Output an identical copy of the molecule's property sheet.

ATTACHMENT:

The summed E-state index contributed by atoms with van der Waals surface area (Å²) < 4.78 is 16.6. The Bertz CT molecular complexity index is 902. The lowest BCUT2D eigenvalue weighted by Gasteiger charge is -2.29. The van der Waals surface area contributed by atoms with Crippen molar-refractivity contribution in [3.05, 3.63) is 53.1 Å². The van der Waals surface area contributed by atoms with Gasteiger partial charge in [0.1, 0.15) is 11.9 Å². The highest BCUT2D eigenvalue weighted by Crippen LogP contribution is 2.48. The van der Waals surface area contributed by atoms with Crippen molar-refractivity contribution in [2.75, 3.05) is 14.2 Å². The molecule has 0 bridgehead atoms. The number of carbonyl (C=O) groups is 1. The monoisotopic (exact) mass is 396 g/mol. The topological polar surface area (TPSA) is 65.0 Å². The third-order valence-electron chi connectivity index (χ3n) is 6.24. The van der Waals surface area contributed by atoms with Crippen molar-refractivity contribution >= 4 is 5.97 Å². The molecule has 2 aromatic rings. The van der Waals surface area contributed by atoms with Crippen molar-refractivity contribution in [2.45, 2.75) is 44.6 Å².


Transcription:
The summed E-state index contributed by atoms with van der Waals surface area (Å²) < 4.78 is 16.6. The Bertz CT molecular complexity index is 902. The lowest BCUT2D eigenvalue weighted by Gasteiger charge is -2.29. The van der Waals surface area contributed by atoms with Crippen molar-refractivity contribution in [3.05, 3.63) is 53.1 Å². The van der Waals surface area contributed by atoms with Gasteiger partial charge in [0.1, 0.15) is 11.9 Å². The highest BCUT2D eigenvalue weighted by Crippen LogP contribution is 2.48. The van der Waals surface area contributed by atoms with Crippen molar-refractivity contribution in [2.75, 3.05) is 14.2 Å². The molecule has 0 bridgehead atoms. The number of carbonyl (C=O) groups is 1. The monoisotopic (exact) mass is 396 g/mol. The topological polar surface area (TPSA) is 65.0 Å². The third-order valence-electron chi connectivity index (χ3n) is 6.24. The van der Waals surface area contributed by atoms with Crippen molar-refractivity contribution >= 4 is 5.97 Å². The molecule has 2 aromatic rings. The van der Waals surface area contributed by atoms with Crippen molar-refractivity contribution in [2.45, 2.75) is 44.6 Å².